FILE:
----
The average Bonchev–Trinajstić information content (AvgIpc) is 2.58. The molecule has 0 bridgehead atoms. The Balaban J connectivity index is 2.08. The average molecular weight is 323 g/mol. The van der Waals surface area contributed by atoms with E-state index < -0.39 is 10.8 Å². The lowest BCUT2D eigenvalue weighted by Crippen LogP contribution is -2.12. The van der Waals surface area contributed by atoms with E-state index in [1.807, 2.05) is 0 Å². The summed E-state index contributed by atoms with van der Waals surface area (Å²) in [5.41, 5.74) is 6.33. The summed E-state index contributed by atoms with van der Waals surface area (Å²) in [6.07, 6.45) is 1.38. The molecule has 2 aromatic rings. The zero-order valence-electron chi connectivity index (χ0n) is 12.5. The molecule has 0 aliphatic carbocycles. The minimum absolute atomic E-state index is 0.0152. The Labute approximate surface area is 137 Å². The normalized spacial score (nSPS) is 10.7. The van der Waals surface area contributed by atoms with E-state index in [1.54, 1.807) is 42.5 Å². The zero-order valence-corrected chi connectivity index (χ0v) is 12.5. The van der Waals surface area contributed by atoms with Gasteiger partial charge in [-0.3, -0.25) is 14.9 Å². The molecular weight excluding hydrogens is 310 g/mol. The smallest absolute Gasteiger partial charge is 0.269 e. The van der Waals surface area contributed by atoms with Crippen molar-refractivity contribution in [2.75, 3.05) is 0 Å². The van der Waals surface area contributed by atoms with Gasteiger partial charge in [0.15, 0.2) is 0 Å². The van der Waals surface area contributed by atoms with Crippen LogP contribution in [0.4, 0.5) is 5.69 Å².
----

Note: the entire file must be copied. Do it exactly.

The average Bonchev–Trinajstić information content (AvgIpc) is 2.58. The molecule has 0 bridgehead atoms. The Balaban J connectivity index is 2.08. The average molecular weight is 323 g/mol. The van der Waals surface area contributed by atoms with E-state index < -0.39 is 10.8 Å². The lowest BCUT2D eigenvalue weighted by Crippen LogP contribution is -2.12. The van der Waals surface area contributed by atoms with E-state index in [1.807, 2.05) is 0 Å². The summed E-state index contributed by atoms with van der Waals surface area (Å²) in [5.41, 5.74) is 6.33. The summed E-state index contributed by atoms with van der Waals surface area (Å²) in [6.07, 6.45) is 1.38. The molecule has 2 aromatic rings. The zero-order valence-electron chi connectivity index (χ0n) is 12.5. The molecule has 0 aliphatic carbocycles. The minimum absolute atomic E-state index is 0.0152. The Labute approximate surface area is 137 Å². The normalized spacial score (nSPS) is 10.7. The van der Waals surface area contributed by atoms with E-state index in [1.54, 1.807) is 42.5 Å². The zero-order valence-corrected chi connectivity index (χ0v) is 12.5. The van der Waals surface area contributed by atoms with Gasteiger partial charge in [-0.3, -0.25) is 14.9 Å². The molecular weight excluding hydrogens is 310 g/mol. The smallest absolute Gasteiger partial charge is 0.269 e. The van der Waals surface area contributed by atoms with Crippen molar-refractivity contribution in [2.75, 3.05) is 0 Å². The van der Waals surface area contributed by atoms with Gasteiger partial charge in [0.15, 0.2) is 0 Å². The van der Waals surface area contributed by atoms with Crippen LogP contribution in [0.4, 0.5) is 5.69 Å².